Explain minimax principle with its use

Posted By on October 27, 2014


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Minimax for One-Person Games

The Minimax Regret Principle is based on the Minimax Theorem advanced by John von Neumann, but is geared only towards one-person games. It relies on the concept of regret matrices. To demonstrate, consider an example of a company trying to decide whether or not it should support a research project. Let’s assume that the research project costs c units. If it succeeds, it will bring in a return of r units. If it fails, it will obviously not bring in anything.

The payoff matrix for the company looks like this:

Research
Succeeds Fails
Company Supports research

r – c

-c

Neglect research

0

0

By the maximax principle, a company should always support research if the expected return on it is greater than its cost. By maximin, the company should never support research, since it is risking the cost of the research. Minimax is slightly more complicated.

We need to come up with a matrix that shows the “opportunity cost,” or regret, of the player, depending on each possible decision. For example, if the company supports the research and it fails, the company’s regret will be c, the price of research. If the company supports the research and it succeeds, the company will have no regrets. If the company neglects research and it would have succeeded, its regret value is r-c, the return on the research. So, the minimax regret matrix will look like this:

Research
Succeeds Fails
Company Supports research

0

c

Neglect research

r-c

0

The object is to minimize the maximum possible regret. It is not obvious from the above matrix what the maximum value is. That is, is c greater than r-c? If (r-c) > c, the company should support research. If (r-c) < c, the company should not. In other words, the company should support research if c < r/2, or, if the expected return on research is more than twice its cost.

Minimax for Two-Person Games

In a two-person, zero-sum game, a person can win only if the other player loses. No cooperation is possible. Andrew Colman’s Game Theory and Experimental Games shows the following historical example:

In 1943, the Allied forces received reports that a Japanese convoy would be heading by sea to reinforce their troops. The convoy could take on of two routes — the Northern or the Southern route. The Allies had to decide where to disperse their reconnaissance aircraft — in the north or the south — in order to spot the convoy as early as possible. The following payoff matrix shows the possible decisions made by the Japanese and the Allies, with the outcomes expressed in the number of days of bombing the Allies could achieve with each possibility:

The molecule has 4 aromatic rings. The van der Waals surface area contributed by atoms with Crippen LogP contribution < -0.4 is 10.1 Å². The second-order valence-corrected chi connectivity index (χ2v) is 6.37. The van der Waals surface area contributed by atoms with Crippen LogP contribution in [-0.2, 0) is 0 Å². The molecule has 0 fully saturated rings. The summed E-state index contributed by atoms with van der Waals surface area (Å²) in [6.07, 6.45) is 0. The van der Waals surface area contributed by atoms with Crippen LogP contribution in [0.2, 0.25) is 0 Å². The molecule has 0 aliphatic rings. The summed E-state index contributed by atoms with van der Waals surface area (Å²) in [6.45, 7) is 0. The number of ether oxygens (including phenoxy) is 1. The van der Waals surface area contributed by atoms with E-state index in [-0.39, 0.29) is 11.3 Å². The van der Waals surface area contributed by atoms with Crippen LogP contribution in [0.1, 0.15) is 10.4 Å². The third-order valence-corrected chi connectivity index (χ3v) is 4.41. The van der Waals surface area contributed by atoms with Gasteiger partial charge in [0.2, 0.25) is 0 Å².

Japanese Route
North South
Allies Reconnaissance North

2

2

South

1

3

By this matrix, if the Japanese chose to take the southern route while the Allies decided to focus their recon planes in the north, the convoy would be bombed for 2 days. The best outcome for the Allies would be if they placed their airplanes in the south and the Japanese took the southern route. The best outcome for the Japanese would be to take the northern route, provided the Allies were looking for them in the south.

To minimize the worst possible outcome, the Allies would have to choose the north as the focus of their reconnaisance efforts. This ensures them 2 days of bombing, whereas they risk only 1 day of bombing if they focus on the south. Therefore, by minimax, the best strategy for them would be to focus on the north.

The Japanese can use the same strategy. The worst possible outcome for them is the 3 days of bombing which might occur if they took the southern route. Therefore, the Japanese would take the northern route.

It is, in fact, what had occurred: both the Allies and the Japanese chose the north, and the Japanese convoy was bombed for 2 days.

The previous matrix had a saddle point, meaning that both the Japanese and the Allies settled on the (North, North) square as the best outcome for both of them. Neither could do any better if the opponent was rational. In this case, the maximin and the minimax strategies produce the same result. Notice that if the Allies were following maximax, they would choose the South, and surely forfeit one day of bombing.

 

Branch and Bound Technique
What are NP, P, NP-complete and NP-Hard problems?

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Posted by Akash Kurup

Founder and C.E.O, World4Engineers Educationist and Entrepreneur by passion. Orator and blogger by hobby

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